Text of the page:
The Miami Heat teamed up with South Florida rabbis, Tuesday night, to welcome dozens of ailing children and their families to a game.
Fifty families with children facing challenging illnesses, from cancer to a rare chromosomal disorder, took in the game against the Oklahoma City Thunder as part of the Heat’s ninth annual Jewish Heritage Night.
Ten-year-old Meier Kagan, who has cerebral palsy, went to his first-ever Heat game at American Airlines Arena with his family.
Meier, as it turns out, is a little camera-shy. “Excited,” Meier said. “Now I’m worried about being on the news right now.”
But for his mother, Chana Kagan, every day feels like a miracle. “He has cerebral palsy, so sometimes it’s a little hard for him to get through the day.” she said. “But he pushes on. Nothing stops him.”
Rabbi Pinney from Chabad of Florida said thousands of people now celebrate Hanukkah with the Heat. “The event grows and grows every year,” he said, “and we have literally thousands of people coming to celebrate Hanukkah in this amazing venue.”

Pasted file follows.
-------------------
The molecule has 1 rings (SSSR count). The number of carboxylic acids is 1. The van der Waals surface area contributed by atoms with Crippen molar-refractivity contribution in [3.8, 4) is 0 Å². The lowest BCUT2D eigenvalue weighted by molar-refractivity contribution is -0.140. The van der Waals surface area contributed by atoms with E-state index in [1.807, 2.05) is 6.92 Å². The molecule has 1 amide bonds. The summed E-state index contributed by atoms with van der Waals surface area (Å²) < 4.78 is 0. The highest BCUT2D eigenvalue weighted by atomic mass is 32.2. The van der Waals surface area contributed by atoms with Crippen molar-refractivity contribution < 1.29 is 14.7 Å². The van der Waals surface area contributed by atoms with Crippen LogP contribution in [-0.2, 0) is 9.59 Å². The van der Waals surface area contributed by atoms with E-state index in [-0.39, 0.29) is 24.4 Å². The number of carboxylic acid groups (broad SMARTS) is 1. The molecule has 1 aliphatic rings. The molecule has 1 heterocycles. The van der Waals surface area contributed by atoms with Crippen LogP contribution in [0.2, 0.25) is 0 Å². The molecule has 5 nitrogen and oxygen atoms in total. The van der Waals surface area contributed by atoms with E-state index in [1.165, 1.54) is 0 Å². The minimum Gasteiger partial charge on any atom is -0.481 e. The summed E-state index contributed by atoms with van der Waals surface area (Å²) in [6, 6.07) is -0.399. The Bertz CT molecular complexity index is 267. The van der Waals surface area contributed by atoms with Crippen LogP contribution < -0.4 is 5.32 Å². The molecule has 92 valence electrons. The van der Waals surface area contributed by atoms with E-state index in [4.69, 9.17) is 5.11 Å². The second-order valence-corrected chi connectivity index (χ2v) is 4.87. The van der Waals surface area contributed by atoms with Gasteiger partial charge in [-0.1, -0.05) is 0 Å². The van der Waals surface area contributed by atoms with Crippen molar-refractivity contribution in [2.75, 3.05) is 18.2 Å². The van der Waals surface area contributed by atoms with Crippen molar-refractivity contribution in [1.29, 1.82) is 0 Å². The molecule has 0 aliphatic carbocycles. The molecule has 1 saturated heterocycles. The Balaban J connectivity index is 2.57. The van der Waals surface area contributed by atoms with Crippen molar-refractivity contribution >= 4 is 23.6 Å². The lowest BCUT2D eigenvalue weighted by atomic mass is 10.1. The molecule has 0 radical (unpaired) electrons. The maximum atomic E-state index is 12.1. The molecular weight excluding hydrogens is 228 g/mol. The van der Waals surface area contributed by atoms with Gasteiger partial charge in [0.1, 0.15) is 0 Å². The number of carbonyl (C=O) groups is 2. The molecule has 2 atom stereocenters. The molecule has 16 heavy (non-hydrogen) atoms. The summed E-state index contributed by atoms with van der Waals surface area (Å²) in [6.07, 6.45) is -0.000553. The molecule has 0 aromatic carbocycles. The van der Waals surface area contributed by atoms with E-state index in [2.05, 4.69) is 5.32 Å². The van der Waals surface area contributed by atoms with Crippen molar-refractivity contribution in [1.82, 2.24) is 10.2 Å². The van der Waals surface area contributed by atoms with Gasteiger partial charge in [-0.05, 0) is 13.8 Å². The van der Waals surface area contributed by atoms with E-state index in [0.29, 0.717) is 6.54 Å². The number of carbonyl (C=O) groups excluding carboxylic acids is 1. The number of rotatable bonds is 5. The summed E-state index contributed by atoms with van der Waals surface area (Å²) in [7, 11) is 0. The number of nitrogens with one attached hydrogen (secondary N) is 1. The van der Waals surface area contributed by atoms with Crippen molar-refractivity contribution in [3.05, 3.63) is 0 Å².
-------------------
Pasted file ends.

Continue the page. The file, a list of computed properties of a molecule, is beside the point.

Even a small hospital procedure wasn’t enough to keep 13-year-old Ari Cohen away.
His father, Moshe Cohen, said they couldn’t miss out on this opportunity. “We don’t get to go out often,” Moshe said, “but when an opportunity like this comes up, then it’s an amazing opportunity for us.”
Chai Lifeline and Ishai Reinfeld of DailySteals.com helped make the night happen. Reinfeld created a program called Stealing Hearts to give back to the community each December.
For Reinfeld, it’s a good cause that hits very close to home. “My grandmother had breast cancer and so I know what that struggle is, living day in, day out in the hospital,” he said. “And so for us to be able to bring that to them, take them away, take their mind off of it, come see a game, come watch the Heat hopefully win, is a blessing. Fulfilling doesn’t begin to describe it, and they are the definition of a miracle.”
Rabbi Eli Lipskar of Rok Family Shul in Brickell said their 10th annual Jewish Heritage Night will be even better. “Wait ’til next year, we’ll always top the party,” he said.
Reinfeld said the Stealing Hearts program gave out Christmas gifts earlier in the month. He is hoping to expand the program to serve even more people next year.
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